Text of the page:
APPLETON – Like a teenager driving solo for the first time, the Wildwood Film Festival is growing more mature in its 16th year.
Don’t worry, there’s still a wide range of films to be shown — from comedies to documentaries to horror flicks with creepy clowns — but the annual celebration of filmmaking with Wisconsin ties is wading into the waters of social awareness. Using the film “Halfway” as a springboard, the opening night of the two-day festival will feature a community conversation about race.
“The goal is to help people gain a broader perspective about what it’s like to be different in the community they live in,” said Josh Dukelow, host of the “Fresh Take” radio show on WHBY and moderator for the Friday night town hall event. “And how each of us can play a role in making it easier for those who are different, being welcoming and included in things and making this a better destination for business, for talent and, for people who already live here, making life more pleasant and more connected.”
The “Fresh Take” Town Hall, “Exploring Race and Recidivism,” will get the 16th annual Wildwood Film Festival started at 3 p.m. Friday March 10 at the Fox Cities Performing Arts Center in downtown Appleton. The two-hour discussion will serve as a preface of sorts for “Halfway,” a feature-length film shot in southwestern Wisconsin, which will be shown at 8 p.m.
Produced by and starring Quinton Aaron, who famously portrayed Michael Oher in “The Blind Side,” “Halfway” is the story of a black man released from prison adjusting to a new life in the urban (and very white) Wisconsin town of Montfort. The film’s trailer will be shown at the start of the town hall to set up the discussion.
“(The trailer) captures a moment in the film that really just shines a light on how communities can be unwelcoming,” Dukelow said. “We’re also going to talk about the notion of the revolving door of the criminal justice system, how easy it can be once you’re out to end up back in prison.
“That’ll be one aspect of the conversation, but we’ll also talk about how art and culture can help connect people and community and make it more welcoming and inclusive. There will be a lot of themes going on — it’s going to be a wide-ranging conversation.”
A panel of speakers with diverse backgrounds will be a part of the town hall, including Rayon Brown, manager of diversity and inclusion services at Fox Valley Technical College; Paris Brown, Lawrence University admissions counselor; ESTHER Prison Reform Task Force member Bill Van Lopik; and photographer Mark Ferrell.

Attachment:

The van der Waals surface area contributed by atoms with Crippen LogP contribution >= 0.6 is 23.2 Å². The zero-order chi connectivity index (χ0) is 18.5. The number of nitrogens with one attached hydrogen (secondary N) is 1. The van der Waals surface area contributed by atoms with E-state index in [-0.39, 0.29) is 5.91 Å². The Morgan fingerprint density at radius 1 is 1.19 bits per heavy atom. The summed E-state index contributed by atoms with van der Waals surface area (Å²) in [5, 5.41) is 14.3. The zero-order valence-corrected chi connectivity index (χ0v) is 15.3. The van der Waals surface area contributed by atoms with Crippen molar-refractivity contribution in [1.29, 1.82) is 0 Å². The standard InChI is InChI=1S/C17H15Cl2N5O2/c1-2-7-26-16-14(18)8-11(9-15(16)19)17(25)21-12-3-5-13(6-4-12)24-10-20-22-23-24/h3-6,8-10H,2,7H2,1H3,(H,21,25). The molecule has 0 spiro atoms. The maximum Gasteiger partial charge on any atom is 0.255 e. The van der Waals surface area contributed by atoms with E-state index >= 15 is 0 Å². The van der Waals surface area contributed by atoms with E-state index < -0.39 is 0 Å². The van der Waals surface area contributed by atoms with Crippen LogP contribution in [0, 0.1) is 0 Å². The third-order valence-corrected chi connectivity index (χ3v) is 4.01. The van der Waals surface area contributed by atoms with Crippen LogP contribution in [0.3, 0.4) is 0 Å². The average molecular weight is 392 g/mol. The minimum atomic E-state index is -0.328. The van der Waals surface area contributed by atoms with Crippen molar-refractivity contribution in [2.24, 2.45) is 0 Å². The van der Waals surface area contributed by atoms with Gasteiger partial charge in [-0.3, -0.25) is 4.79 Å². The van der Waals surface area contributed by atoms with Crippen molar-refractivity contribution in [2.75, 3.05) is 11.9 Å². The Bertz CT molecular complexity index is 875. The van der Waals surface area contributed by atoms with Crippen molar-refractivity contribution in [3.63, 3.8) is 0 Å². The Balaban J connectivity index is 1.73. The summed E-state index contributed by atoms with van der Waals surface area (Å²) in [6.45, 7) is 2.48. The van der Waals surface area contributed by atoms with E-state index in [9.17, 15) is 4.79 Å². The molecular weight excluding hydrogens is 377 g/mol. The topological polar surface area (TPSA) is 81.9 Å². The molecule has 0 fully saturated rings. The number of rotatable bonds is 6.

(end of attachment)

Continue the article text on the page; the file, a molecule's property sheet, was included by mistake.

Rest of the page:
Dukelow said he expects the event to play out almost like a live version of his radio show.
The Saturday lineup for the festival plays out much like in past years. A 9 a.m. workshop for young filmmakers will be housed in the Redwood Room of the Radisson Paper Valley Hotel. The short film sessions begin at 1 p.m. and continue at 3, 6 and 8 p.m. The final batch features six works aimed for an adults-only audience. In all, 27 short films will be shown — each with a Wisconsin connection, whether it be a native behind or in front of the camera or the film having been shot in-state.
“We always pride ourselves in being able to offer a little something for everybody,” said Jason Buss, who founded the festival in 2001 with buddies Tom Thorne and Craig Knitt.
Among this year’s offerings are a documentary from an Oshkosh filmmaker on the experience of Vietnam veterans during an Old Glory Honor Flight that took place during EAA AirVenture.
Buss said one of his favorites from the 2017 crop is a horror thriller called “Taste,” produced and starring an actress from Wausau. He said it’s one that will leave the audience scratching their heads — in a good way.
There’s also “Gags,” a 17-minute horror movie from a Green Bay filmmaker, that’s part of the 8 p.m. set. That film might ring a bell for those who remember the creepy clown that was photographed in Green Bay last year and turned out to be a promotional stunt for the movie.
A 10 p.m. wrap party follows the final screening and runs until midnight in the lobby of the PAC.
The festival has been able to slowly grow over its 16 years, Buss said, thanks to an increase in community engagement. That's one thing he said was a huge plus this year, more so than in the past, from Dukelow's involvement in the town hall — he pitched the idea — to a team of sponsors jumping on board to help make it happen.
It all came together thanks to the help from numerous individuals and entities in the Fox Valley, he said, and it feels a little like catching "lightning in a bottle."
"It feels really good," Buss said.
Original Source: Postcresent.com
Shane Nyman , USA TODAY NETWORK-Wisconsin - Published 8:39 a.m. CT March 4, 2017 | Updated 10:35 a.m. CT March 4, 2017